I’m assuming that if you’re reading this post, you agree with introducing children to books when they’re babies to instill a lifelong love of learning. I know many parents who fill their homes with books, but buying books at retail can be expensive. Of course, my favorite resource for books is the public library. While I’m always thrilled at the crowds of children attending preschool story time or summer reading events, I realize much more are absent. While visiting the library is not a priority for some families, others want to and will actually go and check out numerous books. But in the hustle and bustle of everyday life, the books become overdue, or they are lost. In these cases, a person can spend more on fines and book replacement than actually buying discounted books. And children like having their own books that they can peruse and reread whenever they like.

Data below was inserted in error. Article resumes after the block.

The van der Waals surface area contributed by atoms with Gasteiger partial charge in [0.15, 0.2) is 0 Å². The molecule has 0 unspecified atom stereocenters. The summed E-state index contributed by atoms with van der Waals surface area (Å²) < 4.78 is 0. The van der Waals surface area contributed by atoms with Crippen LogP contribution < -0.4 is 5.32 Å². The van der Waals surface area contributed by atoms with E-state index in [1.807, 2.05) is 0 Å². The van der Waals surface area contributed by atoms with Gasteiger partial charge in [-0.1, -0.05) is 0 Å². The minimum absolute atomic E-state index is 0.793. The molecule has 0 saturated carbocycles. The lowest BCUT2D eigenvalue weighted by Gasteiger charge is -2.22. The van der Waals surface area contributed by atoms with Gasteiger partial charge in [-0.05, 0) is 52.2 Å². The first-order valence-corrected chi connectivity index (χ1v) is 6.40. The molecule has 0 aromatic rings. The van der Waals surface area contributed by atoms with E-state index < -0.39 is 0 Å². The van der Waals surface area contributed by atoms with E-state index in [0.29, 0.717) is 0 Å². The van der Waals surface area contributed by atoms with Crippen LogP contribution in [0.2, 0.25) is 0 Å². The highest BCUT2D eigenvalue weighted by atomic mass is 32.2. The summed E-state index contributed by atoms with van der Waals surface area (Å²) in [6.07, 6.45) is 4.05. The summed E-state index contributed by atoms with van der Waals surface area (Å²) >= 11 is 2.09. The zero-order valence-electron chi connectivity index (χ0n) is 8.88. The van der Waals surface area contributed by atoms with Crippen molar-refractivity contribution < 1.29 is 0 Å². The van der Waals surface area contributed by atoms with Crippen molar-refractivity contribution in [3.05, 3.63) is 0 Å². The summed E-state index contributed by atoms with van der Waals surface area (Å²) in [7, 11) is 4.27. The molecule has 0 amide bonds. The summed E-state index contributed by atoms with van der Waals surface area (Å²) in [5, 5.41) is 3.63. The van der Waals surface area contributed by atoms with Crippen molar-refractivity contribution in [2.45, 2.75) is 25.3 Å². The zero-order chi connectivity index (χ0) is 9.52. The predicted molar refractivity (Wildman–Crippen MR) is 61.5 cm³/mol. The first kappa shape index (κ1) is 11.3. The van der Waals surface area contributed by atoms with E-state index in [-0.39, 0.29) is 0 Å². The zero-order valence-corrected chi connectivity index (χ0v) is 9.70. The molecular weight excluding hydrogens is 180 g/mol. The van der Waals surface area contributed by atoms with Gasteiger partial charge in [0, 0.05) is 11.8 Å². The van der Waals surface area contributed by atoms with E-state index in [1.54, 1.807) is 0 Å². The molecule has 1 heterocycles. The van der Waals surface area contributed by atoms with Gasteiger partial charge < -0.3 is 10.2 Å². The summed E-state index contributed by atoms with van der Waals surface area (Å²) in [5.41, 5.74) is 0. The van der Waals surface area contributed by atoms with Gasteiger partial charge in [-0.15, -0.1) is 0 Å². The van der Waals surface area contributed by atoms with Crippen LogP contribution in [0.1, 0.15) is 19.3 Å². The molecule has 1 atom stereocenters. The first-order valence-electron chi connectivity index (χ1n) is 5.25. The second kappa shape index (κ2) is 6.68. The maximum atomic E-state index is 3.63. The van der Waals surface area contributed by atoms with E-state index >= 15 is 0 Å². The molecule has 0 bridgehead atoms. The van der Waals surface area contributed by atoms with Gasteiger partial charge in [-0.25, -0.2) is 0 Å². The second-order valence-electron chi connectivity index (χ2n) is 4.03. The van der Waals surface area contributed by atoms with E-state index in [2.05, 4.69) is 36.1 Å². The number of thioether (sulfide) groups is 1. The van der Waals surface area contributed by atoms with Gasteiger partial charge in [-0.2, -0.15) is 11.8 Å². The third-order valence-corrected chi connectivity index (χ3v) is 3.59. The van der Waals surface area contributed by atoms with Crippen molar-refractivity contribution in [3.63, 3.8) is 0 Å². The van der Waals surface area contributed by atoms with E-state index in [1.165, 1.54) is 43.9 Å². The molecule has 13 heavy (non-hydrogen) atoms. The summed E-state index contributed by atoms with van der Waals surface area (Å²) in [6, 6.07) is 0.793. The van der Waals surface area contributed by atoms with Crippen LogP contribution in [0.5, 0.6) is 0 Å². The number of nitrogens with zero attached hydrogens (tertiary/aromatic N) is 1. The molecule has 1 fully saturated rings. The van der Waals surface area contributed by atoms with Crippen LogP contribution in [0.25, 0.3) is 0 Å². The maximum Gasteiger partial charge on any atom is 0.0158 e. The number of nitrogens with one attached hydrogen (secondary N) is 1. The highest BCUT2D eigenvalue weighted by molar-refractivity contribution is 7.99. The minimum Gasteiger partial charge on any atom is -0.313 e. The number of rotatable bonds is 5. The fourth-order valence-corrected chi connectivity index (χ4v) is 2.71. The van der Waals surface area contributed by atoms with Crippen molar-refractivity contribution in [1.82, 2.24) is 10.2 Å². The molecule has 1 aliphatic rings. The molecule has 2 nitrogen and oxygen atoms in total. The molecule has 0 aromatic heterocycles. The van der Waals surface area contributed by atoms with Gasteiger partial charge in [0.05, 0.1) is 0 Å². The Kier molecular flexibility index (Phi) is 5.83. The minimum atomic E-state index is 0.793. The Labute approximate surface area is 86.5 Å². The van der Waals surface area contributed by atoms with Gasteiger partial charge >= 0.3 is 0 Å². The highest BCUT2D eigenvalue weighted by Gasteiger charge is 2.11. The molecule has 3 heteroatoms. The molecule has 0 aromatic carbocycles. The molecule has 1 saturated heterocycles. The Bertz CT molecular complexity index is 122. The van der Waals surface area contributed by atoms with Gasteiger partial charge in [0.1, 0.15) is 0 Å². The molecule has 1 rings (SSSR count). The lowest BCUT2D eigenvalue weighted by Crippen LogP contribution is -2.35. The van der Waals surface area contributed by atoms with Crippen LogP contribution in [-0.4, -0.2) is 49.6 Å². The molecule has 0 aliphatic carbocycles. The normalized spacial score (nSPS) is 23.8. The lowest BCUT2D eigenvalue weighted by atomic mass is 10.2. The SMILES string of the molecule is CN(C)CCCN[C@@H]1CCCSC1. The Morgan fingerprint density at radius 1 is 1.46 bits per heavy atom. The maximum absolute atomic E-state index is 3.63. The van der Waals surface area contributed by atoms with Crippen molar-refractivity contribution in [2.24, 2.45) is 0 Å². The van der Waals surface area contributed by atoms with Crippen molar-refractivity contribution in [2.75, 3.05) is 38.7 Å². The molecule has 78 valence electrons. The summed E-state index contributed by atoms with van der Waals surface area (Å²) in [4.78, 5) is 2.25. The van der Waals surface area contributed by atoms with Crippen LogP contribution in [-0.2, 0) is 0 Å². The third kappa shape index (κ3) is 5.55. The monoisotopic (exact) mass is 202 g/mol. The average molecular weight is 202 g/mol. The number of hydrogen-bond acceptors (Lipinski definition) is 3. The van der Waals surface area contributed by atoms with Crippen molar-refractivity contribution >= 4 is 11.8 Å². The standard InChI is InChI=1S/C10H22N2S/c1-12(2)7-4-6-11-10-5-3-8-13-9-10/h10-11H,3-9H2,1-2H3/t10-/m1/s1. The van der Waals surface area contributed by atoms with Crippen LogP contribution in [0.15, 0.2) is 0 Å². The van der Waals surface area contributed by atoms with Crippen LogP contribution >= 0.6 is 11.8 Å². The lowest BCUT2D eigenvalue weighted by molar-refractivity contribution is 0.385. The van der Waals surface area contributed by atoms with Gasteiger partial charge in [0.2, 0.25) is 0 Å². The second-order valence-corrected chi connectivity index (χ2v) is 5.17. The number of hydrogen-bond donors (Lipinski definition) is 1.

Fortunately, I know of two great programs which will send infants and preschoolers a book a month- absolutely free – until their fifth birthday. Sixty books is enough reading material for a child to have his/her own library. And what child doesn’t love getting mail! One well-known program is Dolly Parton’s Imagination Station. In order for this program to work, local sponsors are needed, so you will need to check the website to see if it’s available in your area. If not, you’ll find information for starting a local program. The same goes for another great reading program which operates here in Georgia, the Ferst Foundation For Childhood Literacy. You simply go to their website, enter your county’s name to see if your child is eligible to receive books.

Now if you don’t have access to these programs, there are still numerous other resources for providing low cost books.

  1. Helping others move. My husband and I find ourselves once or twice a year helping friends or neighbors move. I’m amazed at the books I’ve collected over the years from these moves. There is always an offer to go through a donation pile. If the family has older or adult children, you have a great chance of finding children’s books.